Nutriscore labelling is ambiguous, opaque and does not contribute to educating consumers on a healthy diet. 

Nutriscore labelling is detrimental to both consumers and producers. 

Nutriscore labelling should be withdrawn and replaced with better solutions. 

 The European Green Deal sets out how to make Europe the first climate-neutral continent by 2050. It maps a new, sustainable, and inclusive growth strategy to boost the economy, improve people’s health and quality of life, care for nature, all whilst promoting inclusivity. 

The Farm to Fork Strategy (F2F) is at the heart of the Green Deal. It addresses conscientiously the challenges of sustainable food systems and recognises the inextricable links between healthy people, healthy societies, and a healthy planet. With F2FS, the Commission has aimed to facilitate the shift to healthier diets and stimulate product reformulation, by setting up nutrient profiles to restrict the promotion (via nutrition or health claims) of foods high in fat, sugars, and salt. 

 Certain Farm to Fork Strategy provisions miss the target. 

 However, certain F2F provisions miss the target and allow for biased, distortive national practices. 

According to Chapter 2.4 of the Farm to Fork Strategy, “The provision of clear information that makes it easier for consumers to choose healthy and sustainable diets will benefit their health and quality of life and reduce health-related costs”. In order to ensure that this empowering objective for consumers is met, the Commission has proposed a harmonised mandatory front-of-pack nutrition labelling (FOPNL). Some countries, such as France since March 2017, have started to adduce ‘Nutriscore’, also known as the 5-Colour Nutrition label (5-CNL) as a potential European FOPNL. 

Nutriscore – as applied for example by a number of large-scale food retailers – focuses on giving foods one of five classification letters, with ‘A’ being a preferable score and ‘E’ being a detrimental score. The calculation of the score involves only seven different parameters of nutrient information per 100g of food. This computation does not consider the exact quantities consumed, ultimately confusing the consumer even more.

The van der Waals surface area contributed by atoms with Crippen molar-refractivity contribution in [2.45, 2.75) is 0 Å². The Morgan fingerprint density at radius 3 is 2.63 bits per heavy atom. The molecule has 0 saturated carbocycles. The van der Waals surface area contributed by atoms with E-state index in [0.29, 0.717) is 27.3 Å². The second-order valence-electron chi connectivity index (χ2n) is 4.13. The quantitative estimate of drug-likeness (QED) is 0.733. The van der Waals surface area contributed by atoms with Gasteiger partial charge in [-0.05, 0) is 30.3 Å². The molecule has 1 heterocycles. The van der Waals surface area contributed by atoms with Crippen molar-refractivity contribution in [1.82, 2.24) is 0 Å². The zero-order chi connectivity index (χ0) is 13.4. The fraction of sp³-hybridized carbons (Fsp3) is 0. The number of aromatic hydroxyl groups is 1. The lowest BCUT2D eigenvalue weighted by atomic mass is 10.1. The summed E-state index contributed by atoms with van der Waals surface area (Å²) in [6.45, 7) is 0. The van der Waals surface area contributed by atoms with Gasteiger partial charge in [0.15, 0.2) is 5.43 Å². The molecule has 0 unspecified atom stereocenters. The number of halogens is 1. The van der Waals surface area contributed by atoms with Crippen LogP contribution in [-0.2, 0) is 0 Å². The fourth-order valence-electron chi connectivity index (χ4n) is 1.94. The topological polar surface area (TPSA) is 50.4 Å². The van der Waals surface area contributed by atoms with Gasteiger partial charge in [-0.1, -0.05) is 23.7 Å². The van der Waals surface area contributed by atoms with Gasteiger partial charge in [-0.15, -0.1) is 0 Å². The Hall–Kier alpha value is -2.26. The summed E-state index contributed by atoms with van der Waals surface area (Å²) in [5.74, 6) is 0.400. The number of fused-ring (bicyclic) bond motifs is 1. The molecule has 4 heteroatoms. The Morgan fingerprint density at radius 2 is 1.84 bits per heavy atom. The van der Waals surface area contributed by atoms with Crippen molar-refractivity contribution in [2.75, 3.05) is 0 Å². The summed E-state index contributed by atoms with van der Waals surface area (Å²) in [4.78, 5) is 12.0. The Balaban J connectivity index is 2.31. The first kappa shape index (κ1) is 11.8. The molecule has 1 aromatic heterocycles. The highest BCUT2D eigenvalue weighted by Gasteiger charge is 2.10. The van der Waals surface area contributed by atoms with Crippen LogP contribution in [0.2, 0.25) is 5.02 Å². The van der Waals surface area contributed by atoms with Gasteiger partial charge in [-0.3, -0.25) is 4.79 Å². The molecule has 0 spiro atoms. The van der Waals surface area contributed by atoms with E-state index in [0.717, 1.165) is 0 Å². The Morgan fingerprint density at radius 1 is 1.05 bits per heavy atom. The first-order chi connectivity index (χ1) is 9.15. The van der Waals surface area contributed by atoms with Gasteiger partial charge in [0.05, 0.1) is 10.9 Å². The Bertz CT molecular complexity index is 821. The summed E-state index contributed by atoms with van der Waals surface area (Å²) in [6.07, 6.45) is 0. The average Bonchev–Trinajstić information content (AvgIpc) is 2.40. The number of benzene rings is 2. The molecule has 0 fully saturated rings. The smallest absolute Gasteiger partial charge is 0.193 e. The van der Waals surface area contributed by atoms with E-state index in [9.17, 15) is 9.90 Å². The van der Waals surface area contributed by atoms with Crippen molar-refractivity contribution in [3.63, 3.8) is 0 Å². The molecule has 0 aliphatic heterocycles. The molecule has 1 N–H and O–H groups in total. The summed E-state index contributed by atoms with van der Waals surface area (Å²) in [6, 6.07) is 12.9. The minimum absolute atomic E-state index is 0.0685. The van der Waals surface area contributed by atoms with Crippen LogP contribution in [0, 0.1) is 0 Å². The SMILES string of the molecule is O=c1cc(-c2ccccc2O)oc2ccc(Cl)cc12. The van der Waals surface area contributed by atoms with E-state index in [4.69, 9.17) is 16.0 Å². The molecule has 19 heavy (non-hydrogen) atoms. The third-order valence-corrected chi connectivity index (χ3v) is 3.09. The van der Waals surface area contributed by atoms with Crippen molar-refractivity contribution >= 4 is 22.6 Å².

Nutriscore makes the (bad) choice for the consumer. 

Instead of educating the consumer, Nutriscore makes the choice of food for the consumer, often without considering the consumers’ best interest. 

It has become ludicrous how front-of-pack labelling schemes with over-simplistic grades and colours, have jeopardised and obfuscated key objectives such as food safety, transparency, and consumer protection. As a direct consequence of uncoordinated actions, the health of EU citizens has been imperilled; likewise, thousands of producers have once again been harshly impacted. 

Nutriscore is de facto deceptive and manipulative. 

Today, Nutriscore penalizes foods with scientifically recognized nutritional properties such as honey, extra-virgin olive oil or Parmigiano-Reggiano cheese, with a very poor score. Colour-based FOPNL schemes, like Nutriscore, condemn individual macronutrients, ultimately destroying the European agri-food chain. 

Instead, no food can simply be considered as healthy or unhealthy in itself. In fact, all foods can be consumed with the right frequencies and in the right quantities within a varied and balanced diet. Therefore, no food should be discriminated by default. 

Large-scale retailers are not transparent to the consumers.